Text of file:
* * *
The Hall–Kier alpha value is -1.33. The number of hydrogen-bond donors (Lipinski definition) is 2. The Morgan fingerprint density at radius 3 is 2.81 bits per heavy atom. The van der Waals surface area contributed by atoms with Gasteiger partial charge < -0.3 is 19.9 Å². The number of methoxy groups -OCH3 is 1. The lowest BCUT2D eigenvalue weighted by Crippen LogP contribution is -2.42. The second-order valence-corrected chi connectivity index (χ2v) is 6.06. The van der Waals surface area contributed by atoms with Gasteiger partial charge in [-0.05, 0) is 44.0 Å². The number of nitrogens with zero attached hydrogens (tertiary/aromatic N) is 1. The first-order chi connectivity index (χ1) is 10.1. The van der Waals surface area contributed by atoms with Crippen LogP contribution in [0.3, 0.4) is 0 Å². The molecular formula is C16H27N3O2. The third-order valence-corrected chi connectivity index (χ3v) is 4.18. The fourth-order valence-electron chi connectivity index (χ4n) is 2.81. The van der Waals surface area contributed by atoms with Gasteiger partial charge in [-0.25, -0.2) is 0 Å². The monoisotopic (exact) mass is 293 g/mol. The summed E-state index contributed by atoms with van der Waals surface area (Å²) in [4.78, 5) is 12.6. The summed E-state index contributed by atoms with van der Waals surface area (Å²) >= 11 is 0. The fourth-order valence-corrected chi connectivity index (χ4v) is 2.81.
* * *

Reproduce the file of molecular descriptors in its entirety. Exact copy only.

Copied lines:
The Hall–Kier alpha value is -1.33. The number of hydrogen-bond donors (Lipinski definition) is 2. The Morgan fingerprint density at radius 3 is 2.81 bits per heavy atom. The van der Waals surface area contributed by atoms with Gasteiger partial charge < -0.3 is 19.9 Å². The number of methoxy groups -OCH3 is 1. The lowest BCUT2D eigenvalue weighted by Crippen LogP contribution is -2.42. The second-order valence-corrected chi connectivity index (χ2v) is 6.06. The van der Waals surface area contributed by atoms with Gasteiger partial charge in [-0.05, 0) is 44.0 Å². The number of nitrogens with zero attached hydrogens (tertiary/aromatic N) is 1. The first-order chi connectivity index (χ1) is 10.1. The van der Waals surface area contributed by atoms with Crippen LogP contribution in [0.3, 0.4) is 0 Å². The molecular formula is C16H27N3O2. The third-order valence-corrected chi connectivity index (χ3v) is 4.18. The fourth-order valence-electron chi connectivity index (χ4n) is 2.81. The van der Waals surface area contributed by atoms with Gasteiger partial charge in [-0.25, -0.2) is 0 Å². The monoisotopic (exact) mass is 293 g/mol. The summed E-state index contributed by atoms with van der Waals surface area (Å²) in [4.78, 5) is 12.6. The summed E-state index contributed by atoms with van der Waals surface area (Å²) >= 11 is 0. The fourth-order valence-corrected chi connectivity index (χ4v) is 2.81.